Optus may sick lawyers on Telstra 3G maps


Optus is considering pursuing legal action over a set of maps of 3G coverage (see image) which Telstra has produced in an effort to show the dominance of its Next G network over the SingTel subsidiary’s own mobile offering. The orange sections of the map are supposed to be Telstra’s coverage, with Optus in blue.

The maps were linked to from Telstra’s Exchange blog yesterday, with Rod Bruem — Telstra’s corporate affairs manager for its business division — stating that the company’s competitors were still trying to catch up with Next G. “This map shows just how inadequate the Optus 3G 2100 (MHz) coverage really is,” wrote Bruem.

“Optus is considering its legal options with respect to stopping these misleading claims,” said Optus in a company statement.

“The information on Telstra’s Exchange website completely ignores Optus’ growing mobile coverage, especially in regional Australia, which now covers over 96 percent of the Australian population. We look forward to a correction as they have grossly misled the consumer and distorted the options that Australian customers have when it comes to mobile coverage.”

Bruem had pointed out that some devices — such as the iPhone and iPad — might not support Optus’ 900MHz spectrum networks, which it predominantly uses in rural areas. However, the new iPhone 4 does support the 900MHz band.

“The vast majority of Optus smartphones able to access the full dual band coverage, which is not included on Telstra’s map,” said the Optus statement.

The SingTel subsidiary claimed that “the fear of more choice and competition” for mobile services in Australia was forcing its competitors into making misleading claims when it came to comparisons of mobile network coverage.

“In the past 12 months (FY09/10), Optus has quadrupled the carrying capacity in our mobile network and added more than 600 new sites,” the telco said. “This represents a significant investment in both metropolitan and regional Australia.”

The majority of reader comments on Bruem’s entry were negative, and some readers on the Telstra blog backed Optus’ view that Telstra’s comparison was not apples to apples.

“Next G is clearly faster and has better coverage to the Optus network (2100 and 900), there is no doubt, but leaving out a huge chunk of Optus coverage because you are basing the argument on a SINGLE handset that does not operate on the 900 band is sneaky at best and misleading at worst,” wrote one reader.

“Those maps are so ameturish and deceitful it’s embarassing to think a major corporation like Telstra is responsible for them,” wrote another.

Image credit: Delimiter screenshot of Telstra 3G map


  1. While I agree if that’s what Telstra has done they le, I’m not sure sending sick lawyers is very ideal.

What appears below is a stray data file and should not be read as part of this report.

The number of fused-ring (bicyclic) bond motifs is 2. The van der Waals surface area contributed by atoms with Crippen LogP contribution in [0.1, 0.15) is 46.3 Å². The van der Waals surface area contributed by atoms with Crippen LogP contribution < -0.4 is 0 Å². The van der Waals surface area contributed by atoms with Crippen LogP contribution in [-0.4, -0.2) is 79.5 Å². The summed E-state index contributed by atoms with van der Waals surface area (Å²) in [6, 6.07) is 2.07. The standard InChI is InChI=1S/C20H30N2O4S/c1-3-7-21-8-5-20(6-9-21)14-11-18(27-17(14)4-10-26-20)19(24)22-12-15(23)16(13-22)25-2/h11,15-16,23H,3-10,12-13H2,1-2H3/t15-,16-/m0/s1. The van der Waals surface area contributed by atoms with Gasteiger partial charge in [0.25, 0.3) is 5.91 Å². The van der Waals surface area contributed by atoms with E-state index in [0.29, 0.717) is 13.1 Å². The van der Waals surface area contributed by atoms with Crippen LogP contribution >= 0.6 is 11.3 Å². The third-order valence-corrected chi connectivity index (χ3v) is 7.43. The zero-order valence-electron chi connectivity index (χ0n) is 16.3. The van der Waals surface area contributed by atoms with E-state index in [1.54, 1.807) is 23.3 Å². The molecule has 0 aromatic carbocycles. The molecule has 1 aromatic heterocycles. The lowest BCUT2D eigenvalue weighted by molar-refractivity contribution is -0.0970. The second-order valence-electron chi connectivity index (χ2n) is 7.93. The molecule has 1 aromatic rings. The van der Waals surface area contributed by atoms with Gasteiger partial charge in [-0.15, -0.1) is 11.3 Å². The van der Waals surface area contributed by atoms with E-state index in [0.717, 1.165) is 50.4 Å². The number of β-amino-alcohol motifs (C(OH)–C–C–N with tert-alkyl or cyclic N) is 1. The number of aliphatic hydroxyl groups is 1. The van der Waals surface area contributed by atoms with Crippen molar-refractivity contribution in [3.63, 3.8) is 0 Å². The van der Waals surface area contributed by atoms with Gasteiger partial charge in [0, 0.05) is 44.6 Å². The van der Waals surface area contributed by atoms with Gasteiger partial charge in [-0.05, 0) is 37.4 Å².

Can I suggest a heading change :-)

  2. How unlike Telstra to post misleading and inaccurate information about their products and services! Who would have thought such a good wholesome honesty company would be capable of such a thing!

    On a serious note Telstra’s coverage and speed are of course much better, but posting a map only showing Optus’ 2100Mhz coverage is extremely misleading. Particularly as all 2100Mhz 3G phones will fall back to 900Mhz GSM in non 3G areas (you may not have data but you can still make calls). In addition to that the availability of 900Mhz 3G handsets is increasing rapidly (the new iPhone 4 being the obvious example).

    Having worked for Telstra I can tell you how terrible their inside practices are when it comes to slagging off other providers. While not allowed to name specific competition on calls, we were given a huge amount of information to illustrate how much better Telstra was, a lot of which was very deceptive. Given their absorbitant costs, there was always an emphasis on illustrating how Telstra’s products were superior, and to paint Telstra as a “premium” service.

    • I have to say, I was quite disappointed to see this kind of behaviour from Telstra, it very much represented the ‘old Telstra’ under former CEO Sol Trujillo rather than the ‘new Telstra’ that we have come to see under new CEO David Thodey — a Telstra that generally these days does not slag off its competitors and instead focuses on customer service.

      I am sure there have been a few heads knocked together inside Telstra over this one and that this sort of behaviour won’t be repeated any time soon.

  3. Gee, not like Optus don’t do this sort of stuff. Come to think of it, I had a call from Optus the other day (another indian call centre) and they told me that Optus has 100% better coverage than Telstra on mobiles and Telstra were only good for land lines.
    Funny, Telstra have been in my area for quite a number of years longers than Optus gave a damn about coverage here. You get that with a Singapore Government based telco network.

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